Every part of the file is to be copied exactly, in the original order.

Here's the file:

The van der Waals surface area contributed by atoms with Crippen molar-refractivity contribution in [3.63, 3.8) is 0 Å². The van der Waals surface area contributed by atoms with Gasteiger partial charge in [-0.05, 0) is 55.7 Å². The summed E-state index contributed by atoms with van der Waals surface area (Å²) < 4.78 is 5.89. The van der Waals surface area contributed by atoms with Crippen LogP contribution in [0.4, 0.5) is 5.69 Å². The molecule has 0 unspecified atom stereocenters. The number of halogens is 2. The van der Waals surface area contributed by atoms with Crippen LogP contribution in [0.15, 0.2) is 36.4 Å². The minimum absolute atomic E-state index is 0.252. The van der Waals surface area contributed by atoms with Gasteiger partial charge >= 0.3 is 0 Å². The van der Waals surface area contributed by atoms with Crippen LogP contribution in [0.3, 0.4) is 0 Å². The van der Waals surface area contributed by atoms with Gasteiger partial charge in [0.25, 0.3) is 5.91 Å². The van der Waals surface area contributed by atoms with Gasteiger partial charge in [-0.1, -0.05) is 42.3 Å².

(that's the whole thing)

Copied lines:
The van der Waals surface area contributed by atoms with Crippen molar-refractivity contribution in [3.63, 3.8) is 0 Å². The van der Waals surface area contributed by atoms with Gasteiger partial charge in [-0.05, 0) is 55.7 Å². The summed E-state index contributed by atoms with van der Waals surface area (Å²) < 4.78 is 5.89. The van der Waals surface area contributed by atoms with Crippen LogP contribution in [0.4, 0.5) is 5.69 Å². The molecule has 0 unspecified atom stereocenters. The number of halogens is 2. The van der Waals surface area contributed by atoms with Crippen LogP contribution in [0.15, 0.2) is 36.4 Å². The minimum absolute atomic E-state index is 0.252. The van der Waals surface area contributed by atoms with Gasteiger partial charge >= 0.3 is 0 Å². The van der Waals surface area contributed by atoms with Crippen LogP contribution in [0.3, 0.4) is 0 Å². The van der Waals surface area contributed by atoms with Gasteiger partial charge in [0.25, 0.3) is 5.91 Å². The van der Waals surface area contributed by atoms with Gasteiger partial charge in [-0.1, -0.05) is 42.3 Å².